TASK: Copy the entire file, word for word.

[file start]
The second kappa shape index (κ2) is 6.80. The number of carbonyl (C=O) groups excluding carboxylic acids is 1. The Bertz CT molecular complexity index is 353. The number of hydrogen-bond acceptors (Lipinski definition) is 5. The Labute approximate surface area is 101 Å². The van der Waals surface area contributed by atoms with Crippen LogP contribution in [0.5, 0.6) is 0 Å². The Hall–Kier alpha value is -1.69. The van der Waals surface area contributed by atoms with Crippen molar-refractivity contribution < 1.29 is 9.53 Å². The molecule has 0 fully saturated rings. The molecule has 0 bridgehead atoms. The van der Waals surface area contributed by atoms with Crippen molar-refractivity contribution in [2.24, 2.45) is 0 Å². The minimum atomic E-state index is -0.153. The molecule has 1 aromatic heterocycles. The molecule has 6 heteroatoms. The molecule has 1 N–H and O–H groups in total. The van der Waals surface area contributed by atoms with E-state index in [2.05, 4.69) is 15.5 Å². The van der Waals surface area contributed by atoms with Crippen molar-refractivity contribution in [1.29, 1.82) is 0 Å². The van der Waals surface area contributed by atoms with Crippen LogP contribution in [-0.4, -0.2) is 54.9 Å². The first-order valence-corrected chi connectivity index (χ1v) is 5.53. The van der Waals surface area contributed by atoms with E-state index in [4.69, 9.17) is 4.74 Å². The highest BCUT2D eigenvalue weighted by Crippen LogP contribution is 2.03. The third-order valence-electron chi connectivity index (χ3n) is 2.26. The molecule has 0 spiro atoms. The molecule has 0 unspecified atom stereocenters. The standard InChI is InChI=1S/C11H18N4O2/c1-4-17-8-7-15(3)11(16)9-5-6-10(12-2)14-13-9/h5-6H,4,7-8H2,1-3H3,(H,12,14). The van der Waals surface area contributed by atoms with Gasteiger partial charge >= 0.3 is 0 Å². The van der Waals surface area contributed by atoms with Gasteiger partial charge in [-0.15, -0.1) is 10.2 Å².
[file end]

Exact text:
The second kappa shape index (κ2) is 6.80. The number of carbonyl (C=O) groups excluding carboxylic acids is 1. The Bertz CT molecular complexity index is 353. The number of hydrogen-bond acceptors (Lipinski definition) is 5. The Labute approximate surface area is 101 Å². The van der Waals surface area contributed by atoms with Crippen LogP contribution in [0.5, 0.6) is 0 Å². The Hall–Kier alpha value is -1.69. The van der Waals surface area contributed by atoms with Crippen molar-refractivity contribution < 1.29 is 9.53 Å². The molecule has 0 fully saturated rings. The molecule has 0 bridgehead atoms. The van der Waals surface area contributed by atoms with Crippen molar-refractivity contribution in [2.24, 2.45) is 0 Å². The minimum atomic E-state index is -0.153. The molecule has 1 aromatic heterocycles. The molecule has 6 heteroatoms. The molecule has 1 N–H and O–H groups in total. The van der Waals surface area contributed by atoms with E-state index in [2.05, 4.69) is 15.5 Å². The van der Waals surface area contributed by atoms with Crippen molar-refractivity contribution in [1.29, 1.82) is 0 Å². The van der Waals surface area contributed by atoms with Crippen LogP contribution in [-0.4, -0.2) is 54.9 Å². The first-order valence-corrected chi connectivity index (χ1v) is 5.53. The van der Waals surface area contributed by atoms with E-state index in [4.69, 9.17) is 4.74 Å². The highest BCUT2D eigenvalue weighted by Crippen LogP contribution is 2.03. The third-order valence-electron chi connectivity index (χ3n) is 2.26. The molecule has 0 spiro atoms. The molecule has 0 unspecified atom stereocenters. The standard InChI is InChI=1S/C11H18N4O2/c1-4-17-8-7-15(3)11(16)9-5-6-10(12-2)14-13-9/h5-6H,4,7-8H2,1-3H3,(H,12,14). The van der Waals surface area contributed by atoms with Gasteiger partial charge >= 0.3 is 0 Å². The van der Waals surface area contributed by atoms with Gasteiger partial charge in [-0.15, -0.1) is 10.2 Å².